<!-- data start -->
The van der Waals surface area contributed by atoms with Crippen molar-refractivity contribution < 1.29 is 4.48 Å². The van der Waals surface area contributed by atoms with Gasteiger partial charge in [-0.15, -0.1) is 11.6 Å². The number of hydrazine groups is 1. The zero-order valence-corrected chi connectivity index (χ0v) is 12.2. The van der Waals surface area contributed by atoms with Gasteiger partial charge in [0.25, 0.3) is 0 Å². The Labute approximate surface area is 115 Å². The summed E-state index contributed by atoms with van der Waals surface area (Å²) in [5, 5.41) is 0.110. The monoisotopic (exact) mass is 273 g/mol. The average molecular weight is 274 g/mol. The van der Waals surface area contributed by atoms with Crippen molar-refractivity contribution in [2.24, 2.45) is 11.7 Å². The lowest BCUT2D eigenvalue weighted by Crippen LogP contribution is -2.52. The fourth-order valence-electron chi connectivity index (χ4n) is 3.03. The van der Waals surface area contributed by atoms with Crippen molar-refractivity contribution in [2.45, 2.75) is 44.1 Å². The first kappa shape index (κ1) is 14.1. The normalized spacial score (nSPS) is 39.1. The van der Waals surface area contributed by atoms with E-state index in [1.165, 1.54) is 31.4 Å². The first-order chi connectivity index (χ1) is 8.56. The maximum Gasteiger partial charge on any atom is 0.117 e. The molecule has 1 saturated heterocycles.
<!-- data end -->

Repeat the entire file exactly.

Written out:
The van der Waals surface area contributed by atoms with Crippen molar-refractivity contribution < 1.29 is 4.48 Å². The van der Waals surface area contributed by atoms with Gasteiger partial charge in [-0.15, -0.1) is 11.6 Å². The number of hydrazine groups is 1. The zero-order valence-corrected chi connectivity index (χ0v) is 12.2. The van der Waals surface area contributed by atoms with Gasteiger partial charge in [0.25, 0.3) is 0 Å². The Labute approximate surface area is 115 Å². The summed E-state index contributed by atoms with van der Waals surface area (Å²) in [5, 5.41) is 0.110. The monoisotopic (exact) mass is 273 g/mol. The average molecular weight is 274 g/mol. The van der Waals surface area contributed by atoms with Crippen molar-refractivity contribution in [2.24, 2.45) is 11.7 Å². The lowest BCUT2D eigenvalue weighted by Crippen LogP contribution is -2.52. The fourth-order valence-electron chi connectivity index (χ4n) is 3.03. The van der Waals surface area contributed by atoms with Crippen molar-refractivity contribution in [2.45, 2.75) is 44.1 Å². The first kappa shape index (κ1) is 14.1. The normalized spacial score (nSPS) is 39.1. The van der Waals surface area contributed by atoms with E-state index in [1.165, 1.54) is 31.4 Å². The first-order chi connectivity index (χ1) is 8.56. The maximum Gasteiger partial charge on any atom is 0.117 e. The molecule has 1 saturated heterocycles.